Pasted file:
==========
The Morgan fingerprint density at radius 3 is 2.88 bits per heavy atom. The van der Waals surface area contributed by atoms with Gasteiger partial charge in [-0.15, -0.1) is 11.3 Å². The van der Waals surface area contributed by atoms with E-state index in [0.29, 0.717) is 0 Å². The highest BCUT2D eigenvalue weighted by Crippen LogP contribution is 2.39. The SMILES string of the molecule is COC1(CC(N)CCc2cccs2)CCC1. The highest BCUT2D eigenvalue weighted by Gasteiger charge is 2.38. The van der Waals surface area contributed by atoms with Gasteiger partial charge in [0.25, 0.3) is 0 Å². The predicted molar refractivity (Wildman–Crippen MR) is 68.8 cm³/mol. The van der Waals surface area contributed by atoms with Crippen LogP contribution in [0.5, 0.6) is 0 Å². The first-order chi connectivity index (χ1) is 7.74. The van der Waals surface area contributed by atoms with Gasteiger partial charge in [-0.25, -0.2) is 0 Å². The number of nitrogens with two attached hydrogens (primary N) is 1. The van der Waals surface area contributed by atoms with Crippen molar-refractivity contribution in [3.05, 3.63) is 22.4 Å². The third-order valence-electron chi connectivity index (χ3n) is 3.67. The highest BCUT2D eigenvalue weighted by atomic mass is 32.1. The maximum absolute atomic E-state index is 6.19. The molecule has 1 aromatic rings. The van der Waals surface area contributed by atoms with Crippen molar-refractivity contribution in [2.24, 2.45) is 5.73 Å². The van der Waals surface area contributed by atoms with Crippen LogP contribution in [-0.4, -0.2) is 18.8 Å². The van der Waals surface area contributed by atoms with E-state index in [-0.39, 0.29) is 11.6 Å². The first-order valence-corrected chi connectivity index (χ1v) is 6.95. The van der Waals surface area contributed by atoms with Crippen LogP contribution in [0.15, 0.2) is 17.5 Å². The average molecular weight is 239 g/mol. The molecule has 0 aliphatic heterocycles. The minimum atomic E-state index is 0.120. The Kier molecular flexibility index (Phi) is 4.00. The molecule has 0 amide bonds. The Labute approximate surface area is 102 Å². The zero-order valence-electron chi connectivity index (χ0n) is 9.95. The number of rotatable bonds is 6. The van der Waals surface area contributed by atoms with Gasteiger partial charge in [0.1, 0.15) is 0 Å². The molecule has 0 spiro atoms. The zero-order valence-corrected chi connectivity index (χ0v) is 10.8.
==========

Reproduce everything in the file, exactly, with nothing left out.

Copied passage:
The Morgan fingerprint density at radius 3 is 2.88 bits per heavy atom. The van der Waals surface area contributed by atoms with Gasteiger partial charge in [-0.15, -0.1) is 11.3 Å². The van der Waals surface area contributed by atoms with E-state index in [0.29, 0.717) is 0 Å². The highest BCUT2D eigenvalue weighted by Crippen LogP contribution is 2.39. The SMILES string of the molecule is COC1(CC(N)CCc2cccs2)CCC1. The highest BCUT2D eigenvalue weighted by Gasteiger charge is 2.38. The van der Waals surface area contributed by atoms with Gasteiger partial charge in [0.25, 0.3) is 0 Å². The predicted molar refractivity (Wildman–Crippen MR) is 68.8 cm³/mol. The van der Waals surface area contributed by atoms with Crippen LogP contribution in [0.5, 0.6) is 0 Å². The first-order chi connectivity index (χ1) is 7.74. The van der Waals surface area contributed by atoms with Gasteiger partial charge in [-0.25, -0.2) is 0 Å². The number of nitrogens with two attached hydrogens (primary N) is 1. The van der Waals surface area contributed by atoms with Crippen molar-refractivity contribution in [3.05, 3.63) is 22.4 Å². The third-order valence-electron chi connectivity index (χ3n) is 3.67. The highest BCUT2D eigenvalue weighted by atomic mass is 32.1. The maximum absolute atomic E-state index is 6.19. The molecule has 1 aromatic rings. The van der Waals surface area contributed by atoms with Crippen molar-refractivity contribution in [2.24, 2.45) is 5.73 Å². The van der Waals surface area contributed by atoms with Crippen LogP contribution in [-0.4, -0.2) is 18.8 Å². The van der Waals surface area contributed by atoms with E-state index in [-0.39, 0.29) is 11.6 Å². The first-order valence-corrected chi connectivity index (χ1v) is 6.95. The van der Waals surface area contributed by atoms with Crippen LogP contribution in [0.15, 0.2) is 17.5 Å². The average molecular weight is 239 g/mol. The molecule has 0 aliphatic heterocycles. The minimum atomic E-state index is 0.120. The Kier molecular flexibility index (Phi) is 4.00. The molecule has 0 amide bonds. The Labute approximate surface area is 102 Å². The zero-order valence-electron chi connectivity index (χ0n) is 9.95. The number of rotatable bonds is 6. The van der Waals surface area contributed by atoms with Gasteiger partial charge in [0.1, 0.15) is 0 Å². The molecule has 0 spiro atoms. The zero-order valence-corrected chi connectivity index (χ0v) is 10.8.